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Whistler gets more money for tourism funding in 2013

Summer concert line-up announced



Whistler will be getting more than $7 million this year from the province to fund tourism projects, up $700,000 over last year.

The increase in Resort Municipality Initiative (RMI) funding is a direct reflection of the hotel occupancy in the resort last year.

And so the circle continues - hotel occupancy climbs, more money flows to the municipality from the province and more money is spent to boost occupancy for tourism related projects.

Last year's $2.6 million Festivals, Events and Animation (FE&A) program for example shows a direct impact on hotel room nights over big festival weekends like Wanderlust and Crankworx.

"We were given these funds by the province to invest in the growth of tourism and that's what we've done and the results are paying off, so it is terrific," said Mayor Nancy Wilhelm-Morden, after Tuesday's council meeting where she made the funding announcement.

The mayor pointed to council decisions early in 2012 that perhaps made an impact to the program and the payoff in increased funding. Council, she explained, developed the policy framework around the use of the RMI monies, as well as putting working groups and committees in place to make recommendations to council on where the money should be spent.

"As boring as that sounds I think (it) was instrumental in ensuring that we were strategic with the use of the funds and now we see the results," said Wilhelm-Morden.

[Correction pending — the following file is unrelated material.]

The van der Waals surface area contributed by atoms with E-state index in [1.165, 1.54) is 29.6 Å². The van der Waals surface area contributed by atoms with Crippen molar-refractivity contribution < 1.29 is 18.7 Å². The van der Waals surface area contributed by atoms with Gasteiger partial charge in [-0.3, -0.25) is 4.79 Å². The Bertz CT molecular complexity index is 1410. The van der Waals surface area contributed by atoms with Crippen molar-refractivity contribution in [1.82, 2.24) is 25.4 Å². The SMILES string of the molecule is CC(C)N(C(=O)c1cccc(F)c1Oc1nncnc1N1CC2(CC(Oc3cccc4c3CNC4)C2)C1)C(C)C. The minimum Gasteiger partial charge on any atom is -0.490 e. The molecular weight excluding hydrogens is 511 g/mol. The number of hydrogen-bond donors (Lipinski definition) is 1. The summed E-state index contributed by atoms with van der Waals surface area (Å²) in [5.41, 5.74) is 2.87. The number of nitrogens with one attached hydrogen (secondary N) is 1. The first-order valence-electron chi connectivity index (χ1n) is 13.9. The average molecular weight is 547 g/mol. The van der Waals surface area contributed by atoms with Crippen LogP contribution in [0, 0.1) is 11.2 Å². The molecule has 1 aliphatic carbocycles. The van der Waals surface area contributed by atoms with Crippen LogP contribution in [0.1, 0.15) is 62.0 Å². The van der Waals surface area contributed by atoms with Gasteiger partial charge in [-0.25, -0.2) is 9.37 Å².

The RMI program began in B.C. in 2006 after significant lobbying from Whistler over the years. Originally called "financial tools," Whistler was the driving force in getting the province to recognize the important contribution of resort communities and how they needed funding to stay current.

"RMI funding is part of our commitment to help grow tourism in British Columbia," said Pat Bell, minister of jobs, tourism and skills training, and the minister responsible for labour. "The province recognizes the importance of resort-oriented municipalities in supporting our provincial tourism economy and creating jobs for British Columbians."

Whistler gets the lion's share of the RMI funding in B.C. based on the hotel numbers.

When asked how council may spend that unexpected boost to the RMI budget, the mayor said it had yet to have those discussions.

But, she said, the Economic Partnership Initiative Committee will be bringing recommendations to council this quarter on ways to grow the resort's economy.

"We've got the EPI Committee looking at strategic endeavours and so where some of this funding will go will be dependent on what the EPI recommendations are," said Wilhelm-Morden.

The mayor thanked the province for its commitment to the program.

"We simply would not be able to do so much that we do in this town without this program," she said.

Whistler also announced its free concert series throughout the summer, released months before last summer's line-up due to advanced planning and funding of the program.

Here's what's coming:

June 29 - Matt Dusk

June 30 - 54-40

July 1 - Ruckus Deluxe, Kalan Wi, Jeremy Fisher

July 5 - The English Beat

July 6 - The Strumbellas, The Trews

July 13 (during the Children's Arts Festival) - Ache Brazil

July 14 (during the Children's Arts Festival) - Ali Milner, The Lost Fingers

July 26 - The Boom Booms, Hey Ocean!

July 27 - Dessy Di Lauro, Maestro

August 30 through September 1 - to be confirmed

Vancouver Symphony Orchestra (VSO):

July 16, 17 - Afternoon quartets/ quintets (3 concerts per day)

July 19, 20 - Evening concerts

July 21 - Afternoon concert